Hospital Patients Die After Contracting Fungal Infection Linked to Pigeon Droppings – Article by EMSL Analytical on

EMSL Analytical offers rapid DNA-based test methods to identify Cryptococcus neoformans and other microbial pathogens from environmental samples.

The Guardian published a report earlier this year about the deaths of two hospital patients in Scotland. The two are believed to have become infected after inhaling a type of fungus known as Cryptococcus. According to the article, an investigation has been launched and the likely source of the fungus was from a machine room in the building that contained pigeon droppings.

The primary species of Cryptococcus that causes illness in humans and animals is Cryptococcus neoformans. It can be found throughout much of the world and is typically located in soil, on decaying wood, in tree hollows or in bird droppings reports the Centers for Disease Control and Prevention (CDC). The infection is known as cryptococcosis and the CDC states the disease usually affects the lungs or the central nervous system (the brain and spinal cord), but it can also affect other parts of the body. Brain infections due to Cryptococcus are called cryptococcal meningitis. C. neoformans infections are rare in people who are otherwise healthy, most cases occur in people who have weakened immune systems.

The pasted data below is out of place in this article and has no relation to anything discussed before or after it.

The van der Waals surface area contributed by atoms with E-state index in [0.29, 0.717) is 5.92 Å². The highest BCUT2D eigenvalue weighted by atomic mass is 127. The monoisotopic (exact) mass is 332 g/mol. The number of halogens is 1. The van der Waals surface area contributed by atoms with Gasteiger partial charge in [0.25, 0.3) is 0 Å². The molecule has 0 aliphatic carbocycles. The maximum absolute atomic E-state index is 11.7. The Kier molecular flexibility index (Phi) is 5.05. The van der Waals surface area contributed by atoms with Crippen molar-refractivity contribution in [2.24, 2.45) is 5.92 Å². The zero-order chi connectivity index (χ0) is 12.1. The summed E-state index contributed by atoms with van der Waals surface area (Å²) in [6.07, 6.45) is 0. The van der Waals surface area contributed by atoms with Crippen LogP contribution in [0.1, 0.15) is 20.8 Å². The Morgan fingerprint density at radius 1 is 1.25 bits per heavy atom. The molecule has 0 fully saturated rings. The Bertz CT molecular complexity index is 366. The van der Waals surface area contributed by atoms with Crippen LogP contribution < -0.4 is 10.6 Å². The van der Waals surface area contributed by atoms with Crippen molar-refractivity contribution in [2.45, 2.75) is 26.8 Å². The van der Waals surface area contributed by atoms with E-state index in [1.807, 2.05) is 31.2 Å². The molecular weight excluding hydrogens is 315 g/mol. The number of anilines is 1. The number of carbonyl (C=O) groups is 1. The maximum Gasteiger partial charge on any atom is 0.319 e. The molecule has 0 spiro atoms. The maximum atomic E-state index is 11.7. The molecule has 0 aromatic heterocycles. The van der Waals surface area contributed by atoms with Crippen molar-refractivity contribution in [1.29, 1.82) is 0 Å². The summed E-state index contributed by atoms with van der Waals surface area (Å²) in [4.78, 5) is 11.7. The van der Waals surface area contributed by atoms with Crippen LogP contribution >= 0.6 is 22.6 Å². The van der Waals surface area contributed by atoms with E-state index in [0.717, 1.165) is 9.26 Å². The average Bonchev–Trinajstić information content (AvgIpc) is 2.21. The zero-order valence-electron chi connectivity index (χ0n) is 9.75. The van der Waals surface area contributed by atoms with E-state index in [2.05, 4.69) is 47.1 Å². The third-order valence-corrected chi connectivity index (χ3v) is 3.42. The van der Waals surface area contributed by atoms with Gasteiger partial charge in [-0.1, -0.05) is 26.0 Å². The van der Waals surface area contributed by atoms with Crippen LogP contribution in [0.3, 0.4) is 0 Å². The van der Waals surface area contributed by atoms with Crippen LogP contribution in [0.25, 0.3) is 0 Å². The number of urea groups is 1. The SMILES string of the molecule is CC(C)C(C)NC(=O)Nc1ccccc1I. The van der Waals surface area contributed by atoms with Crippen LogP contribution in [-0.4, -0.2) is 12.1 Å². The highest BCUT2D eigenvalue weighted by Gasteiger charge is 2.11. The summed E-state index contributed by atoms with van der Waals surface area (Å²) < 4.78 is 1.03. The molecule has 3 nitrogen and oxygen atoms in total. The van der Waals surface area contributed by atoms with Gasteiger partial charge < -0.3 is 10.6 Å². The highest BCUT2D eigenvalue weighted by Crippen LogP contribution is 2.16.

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“Patients in hospitals and healthcare centers worldwide that have a weakened or suppressed immune system can be at risk of developing cryptococcosis if exposed to C. neoformans in the air they breathe,” said Jason Dobranic, Ph.D., Vice President of Microbiology and Life Sciences at EMSL Analytical, Inc. “Exposure to pigeon or other bird droppings is a potential hazard for these types of patients. At EMSL we offer rapid DNA-based test methods to detect C. neoformans from environmental samples. Proactive testing in sensitive environments can help prevent infections. Testing is also instrumental for pinpointing the source of an outbreak if one has already occurred and for post remediation testing to assess efforts to clean and disinfect areas that were once contaminated.”